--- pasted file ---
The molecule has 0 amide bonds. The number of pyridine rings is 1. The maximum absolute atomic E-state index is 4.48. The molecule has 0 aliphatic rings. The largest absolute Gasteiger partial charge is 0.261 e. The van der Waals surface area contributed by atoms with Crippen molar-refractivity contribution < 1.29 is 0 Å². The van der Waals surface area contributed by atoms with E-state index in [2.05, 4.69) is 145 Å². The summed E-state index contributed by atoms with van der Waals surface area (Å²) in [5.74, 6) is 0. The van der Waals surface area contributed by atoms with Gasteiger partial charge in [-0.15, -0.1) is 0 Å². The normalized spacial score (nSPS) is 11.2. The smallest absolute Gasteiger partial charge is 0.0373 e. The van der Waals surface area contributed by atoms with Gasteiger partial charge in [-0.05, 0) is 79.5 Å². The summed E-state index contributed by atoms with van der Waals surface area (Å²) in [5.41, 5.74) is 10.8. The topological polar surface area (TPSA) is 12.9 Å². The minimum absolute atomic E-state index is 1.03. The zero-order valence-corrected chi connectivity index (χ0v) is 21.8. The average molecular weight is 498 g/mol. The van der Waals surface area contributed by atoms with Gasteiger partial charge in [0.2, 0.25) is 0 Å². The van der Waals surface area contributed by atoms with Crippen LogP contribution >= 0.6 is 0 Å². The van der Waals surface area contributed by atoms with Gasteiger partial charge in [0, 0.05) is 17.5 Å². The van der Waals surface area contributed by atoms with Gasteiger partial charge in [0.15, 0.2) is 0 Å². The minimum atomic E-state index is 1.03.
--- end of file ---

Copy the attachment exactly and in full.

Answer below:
The molecule has 0 amide bonds. The number of pyridine rings is 1. The maximum absolute atomic E-state index is 4.48. The molecule has 0 aliphatic rings. The largest absolute Gasteiger partial charge is 0.261 e. The van der Waals surface area contributed by atoms with Crippen molar-refractivity contribution < 1.29 is 0 Å². The van der Waals surface area contributed by atoms with E-state index in [2.05, 4.69) is 145 Å². The summed E-state index contributed by atoms with van der Waals surface area (Å²) in [5.74, 6) is 0. The van der Waals surface area contributed by atoms with Gasteiger partial charge in [-0.15, -0.1) is 0 Å². The normalized spacial score (nSPS) is 11.2. The smallest absolute Gasteiger partial charge is 0.0373 e. The van der Waals surface area contributed by atoms with Gasteiger partial charge in [-0.05, 0) is 79.5 Å². The summed E-state index contributed by atoms with van der Waals surface area (Å²) in [5.41, 5.74) is 10.8. The topological polar surface area (TPSA) is 12.9 Å². The minimum absolute atomic E-state index is 1.03. The zero-order valence-corrected chi connectivity index (χ0v) is 21.8. The average molecular weight is 498 g/mol. The van der Waals surface area contributed by atoms with Gasteiger partial charge in [0.2, 0.25) is 0 Å². The van der Waals surface area contributed by atoms with Crippen LogP contribution >= 0.6 is 0 Å². The van der Waals surface area contributed by atoms with Gasteiger partial charge in [0, 0.05) is 17.5 Å². The van der Waals surface area contributed by atoms with Gasteiger partial charge in [0.15, 0.2) is 0 Å². The minimum atomic E-state index is 1.03.